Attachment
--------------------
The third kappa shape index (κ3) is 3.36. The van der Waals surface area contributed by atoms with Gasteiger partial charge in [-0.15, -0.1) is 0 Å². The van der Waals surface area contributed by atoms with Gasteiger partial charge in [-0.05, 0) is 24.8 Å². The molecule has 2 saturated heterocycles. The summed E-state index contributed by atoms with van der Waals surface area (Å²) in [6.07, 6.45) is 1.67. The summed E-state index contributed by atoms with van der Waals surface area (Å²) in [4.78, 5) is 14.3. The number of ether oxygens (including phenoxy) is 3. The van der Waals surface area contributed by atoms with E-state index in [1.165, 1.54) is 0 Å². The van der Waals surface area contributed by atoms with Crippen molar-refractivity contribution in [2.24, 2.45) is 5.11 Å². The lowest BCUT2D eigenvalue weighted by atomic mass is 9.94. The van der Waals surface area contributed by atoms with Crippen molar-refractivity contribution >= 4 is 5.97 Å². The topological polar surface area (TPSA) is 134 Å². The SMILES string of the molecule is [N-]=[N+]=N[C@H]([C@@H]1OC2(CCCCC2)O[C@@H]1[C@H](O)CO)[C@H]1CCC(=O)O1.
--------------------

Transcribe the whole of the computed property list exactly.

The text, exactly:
The third kappa shape index (κ3) is 3.36. The van der Waals surface area contributed by atoms with Gasteiger partial charge in [-0.15, -0.1) is 0 Å². The van der Waals surface area contributed by atoms with Gasteiger partial charge in [-0.05, 0) is 24.8 Å². The molecule has 2 saturated heterocycles. The summed E-state index contributed by atoms with van der Waals surface area (Å²) in [6.07, 6.45) is 1.67. The summed E-state index contributed by atoms with van der Waals surface area (Å²) in [4.78, 5) is 14.3. The number of ether oxygens (including phenoxy) is 3. The van der Waals surface area contributed by atoms with E-state index in [1.165, 1.54) is 0 Å². The van der Waals surface area contributed by atoms with Crippen molar-refractivity contribution in [2.24, 2.45) is 5.11 Å². The lowest BCUT2D eigenvalue weighted by atomic mass is 9.94. The van der Waals surface area contributed by atoms with Crippen molar-refractivity contribution >= 4 is 5.97 Å². The topological polar surface area (TPSA) is 134 Å². The SMILES string of the molecule is [N-]=[N+]=N[C@H]([C@@H]1OC2(CCCCC2)O[C@@H]1[C@H](O)CO)[C@H]1CCC(=O)O1.